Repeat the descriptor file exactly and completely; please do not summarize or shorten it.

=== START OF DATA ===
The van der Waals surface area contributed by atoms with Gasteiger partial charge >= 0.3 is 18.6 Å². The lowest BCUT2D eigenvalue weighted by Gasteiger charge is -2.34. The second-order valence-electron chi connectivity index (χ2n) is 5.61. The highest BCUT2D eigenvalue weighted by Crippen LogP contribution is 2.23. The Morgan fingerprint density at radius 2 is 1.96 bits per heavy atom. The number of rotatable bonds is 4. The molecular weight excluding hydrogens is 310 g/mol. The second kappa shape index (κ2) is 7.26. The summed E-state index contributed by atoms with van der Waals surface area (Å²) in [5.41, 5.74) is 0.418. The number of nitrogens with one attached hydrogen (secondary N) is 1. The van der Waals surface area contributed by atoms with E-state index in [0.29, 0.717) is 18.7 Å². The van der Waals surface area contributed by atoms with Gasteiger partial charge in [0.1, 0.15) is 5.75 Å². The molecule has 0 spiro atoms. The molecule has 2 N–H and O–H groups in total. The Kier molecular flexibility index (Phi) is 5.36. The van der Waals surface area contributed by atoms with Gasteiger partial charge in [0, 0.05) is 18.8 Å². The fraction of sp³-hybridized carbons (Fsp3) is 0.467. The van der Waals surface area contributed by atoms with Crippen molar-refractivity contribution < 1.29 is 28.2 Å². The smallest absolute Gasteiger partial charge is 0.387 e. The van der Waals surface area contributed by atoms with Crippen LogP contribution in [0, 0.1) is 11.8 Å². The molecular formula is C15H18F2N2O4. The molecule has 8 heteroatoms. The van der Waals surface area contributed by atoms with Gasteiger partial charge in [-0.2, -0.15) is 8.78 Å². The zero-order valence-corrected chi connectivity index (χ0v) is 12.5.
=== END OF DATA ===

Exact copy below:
The van der Waals surface area contributed by atoms with Gasteiger partial charge >= 0.3 is 18.6 Å². The lowest BCUT2D eigenvalue weighted by Gasteiger charge is -2.34. The second-order valence-electron chi connectivity index (χ2n) is 5.61. The highest BCUT2D eigenvalue weighted by Crippen LogP contribution is 2.23. The Morgan fingerprint density at radius 2 is 1.96 bits per heavy atom. The number of rotatable bonds is 4. The molecular weight excluding hydrogens is 310 g/mol. The second kappa shape index (κ2) is 7.26. The summed E-state index contributed by atoms with van der Waals surface area (Å²) in [5.41, 5.74) is 0.418. The number of nitrogens with one attached hydrogen (secondary N) is 1. The van der Waals surface area contributed by atoms with E-state index in [0.29, 0.717) is 18.7 Å². The van der Waals surface area contributed by atoms with Gasteiger partial charge in [0.1, 0.15) is 5.75 Å². The molecule has 0 spiro atoms. The molecule has 2 N–H and O–H groups in total. The Kier molecular flexibility index (Phi) is 5.36. The van der Waals surface area contributed by atoms with Gasteiger partial charge in [0, 0.05) is 18.8 Å². The fraction of sp³-hybridized carbons (Fsp3) is 0.467. The van der Waals surface area contributed by atoms with Crippen molar-refractivity contribution < 1.29 is 28.2 Å². The smallest absolute Gasteiger partial charge is 0.387 e. The van der Waals surface area contributed by atoms with Crippen LogP contribution in [0, 0.1) is 11.8 Å². The molecular formula is C15H18F2N2O4. The molecule has 8 heteroatoms. The van der Waals surface area contributed by atoms with Gasteiger partial charge in [-0.2, -0.15) is 8.78 Å². The zero-order valence-corrected chi connectivity index (χ0v) is 12.5.